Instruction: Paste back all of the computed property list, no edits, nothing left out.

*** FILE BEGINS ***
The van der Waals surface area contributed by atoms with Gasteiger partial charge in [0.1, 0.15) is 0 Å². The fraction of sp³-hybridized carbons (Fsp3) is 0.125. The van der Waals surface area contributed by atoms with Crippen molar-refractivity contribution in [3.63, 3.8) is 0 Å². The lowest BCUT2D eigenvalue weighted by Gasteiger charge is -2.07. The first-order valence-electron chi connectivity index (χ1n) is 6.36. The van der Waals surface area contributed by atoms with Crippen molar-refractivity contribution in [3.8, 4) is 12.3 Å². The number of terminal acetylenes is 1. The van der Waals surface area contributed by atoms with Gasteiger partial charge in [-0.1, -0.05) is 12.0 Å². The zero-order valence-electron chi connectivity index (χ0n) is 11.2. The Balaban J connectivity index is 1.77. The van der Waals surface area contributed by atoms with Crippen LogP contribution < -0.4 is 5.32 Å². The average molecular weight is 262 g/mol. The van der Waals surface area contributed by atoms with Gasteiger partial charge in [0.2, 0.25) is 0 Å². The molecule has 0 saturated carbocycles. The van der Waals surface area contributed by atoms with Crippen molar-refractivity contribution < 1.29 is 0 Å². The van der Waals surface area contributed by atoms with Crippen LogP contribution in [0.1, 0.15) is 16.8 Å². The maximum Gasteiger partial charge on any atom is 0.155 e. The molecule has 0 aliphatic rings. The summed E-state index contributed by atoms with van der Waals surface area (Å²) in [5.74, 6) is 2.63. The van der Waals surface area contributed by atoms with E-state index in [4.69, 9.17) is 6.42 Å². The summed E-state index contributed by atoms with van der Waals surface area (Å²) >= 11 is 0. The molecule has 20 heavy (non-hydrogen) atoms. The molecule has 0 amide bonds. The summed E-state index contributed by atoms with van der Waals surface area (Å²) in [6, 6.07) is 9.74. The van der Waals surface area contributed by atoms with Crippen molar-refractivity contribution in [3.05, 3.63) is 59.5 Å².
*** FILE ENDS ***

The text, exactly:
The van der Waals surface area contributed by atoms with Gasteiger partial charge in [0.1, 0.15) is 0 Å². The fraction of sp³-hybridized carbons (Fsp3) is 0.125. The van der Waals surface area contributed by atoms with Crippen molar-refractivity contribution in [3.63, 3.8) is 0 Å². The lowest BCUT2D eigenvalue weighted by Gasteiger charge is -2.07. The first-order valence-electron chi connectivity index (χ1n) is 6.36. The van der Waals surface area contributed by atoms with Crippen molar-refractivity contribution in [3.8, 4) is 12.3 Å². The number of terminal acetylenes is 1. The van der Waals surface area contributed by atoms with Gasteiger partial charge in [-0.1, -0.05) is 12.0 Å². The zero-order valence-electron chi connectivity index (χ0n) is 11.2. The Balaban J connectivity index is 1.77. The van der Waals surface area contributed by atoms with Crippen LogP contribution < -0.4 is 5.32 Å². The average molecular weight is 262 g/mol. The van der Waals surface area contributed by atoms with Gasteiger partial charge in [0.2, 0.25) is 0 Å². The molecule has 0 saturated carbocycles. The van der Waals surface area contributed by atoms with Crippen molar-refractivity contribution < 1.29 is 0 Å². The van der Waals surface area contributed by atoms with Crippen LogP contribution in [0.1, 0.15) is 16.8 Å². The maximum Gasteiger partial charge on any atom is 0.155 e. The molecule has 0 aliphatic rings. The summed E-state index contributed by atoms with van der Waals surface area (Å²) in [5.74, 6) is 2.63. The van der Waals surface area contributed by atoms with E-state index in [4.69, 9.17) is 6.42 Å². The summed E-state index contributed by atoms with van der Waals surface area (Å²) >= 11 is 0. The molecule has 20 heavy (non-hydrogen) atoms. The molecule has 0 amide bonds. The summed E-state index contributed by atoms with van der Waals surface area (Å²) in [6, 6.07) is 9.74. The van der Waals surface area contributed by atoms with Crippen molar-refractivity contribution in [3.05, 3.63) is 59.5 Å².